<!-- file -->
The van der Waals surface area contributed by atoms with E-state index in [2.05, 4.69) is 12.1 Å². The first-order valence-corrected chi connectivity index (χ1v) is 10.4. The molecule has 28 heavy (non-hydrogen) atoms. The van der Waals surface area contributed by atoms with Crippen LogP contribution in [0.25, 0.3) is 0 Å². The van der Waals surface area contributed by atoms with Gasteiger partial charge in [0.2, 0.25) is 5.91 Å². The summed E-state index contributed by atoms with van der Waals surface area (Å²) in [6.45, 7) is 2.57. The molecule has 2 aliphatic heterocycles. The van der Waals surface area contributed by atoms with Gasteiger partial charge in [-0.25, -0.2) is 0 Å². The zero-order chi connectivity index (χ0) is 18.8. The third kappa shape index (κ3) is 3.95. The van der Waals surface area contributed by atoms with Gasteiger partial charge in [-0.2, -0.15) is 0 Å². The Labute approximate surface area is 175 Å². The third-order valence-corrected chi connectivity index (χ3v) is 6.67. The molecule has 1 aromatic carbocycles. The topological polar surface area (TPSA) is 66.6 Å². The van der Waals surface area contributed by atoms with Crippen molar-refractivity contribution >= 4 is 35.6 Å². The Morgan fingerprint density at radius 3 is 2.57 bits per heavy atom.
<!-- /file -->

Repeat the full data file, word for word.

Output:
The van der Waals surface area contributed by atoms with E-state index in [2.05, 4.69) is 12.1 Å². The first-order valence-corrected chi connectivity index (χ1v) is 10.4. The molecule has 28 heavy (non-hydrogen) atoms. The van der Waals surface area contributed by atoms with Crippen LogP contribution in [0.25, 0.3) is 0 Å². The van der Waals surface area contributed by atoms with Gasteiger partial charge in [0.2, 0.25) is 5.91 Å². The summed E-state index contributed by atoms with van der Waals surface area (Å²) in [6.45, 7) is 2.57. The molecule has 2 aliphatic heterocycles. The van der Waals surface area contributed by atoms with Gasteiger partial charge in [-0.25, -0.2) is 0 Å². The zero-order chi connectivity index (χ0) is 18.8. The third kappa shape index (κ3) is 3.95. The van der Waals surface area contributed by atoms with Gasteiger partial charge in [-0.2, -0.15) is 0 Å². The Labute approximate surface area is 175 Å². The third-order valence-corrected chi connectivity index (χ3v) is 6.67. The molecule has 1 aromatic carbocycles. The topological polar surface area (TPSA) is 66.6 Å². The van der Waals surface area contributed by atoms with Crippen molar-refractivity contribution >= 4 is 35.6 Å². The Morgan fingerprint density at radius 3 is 2.57 bits per heavy atom.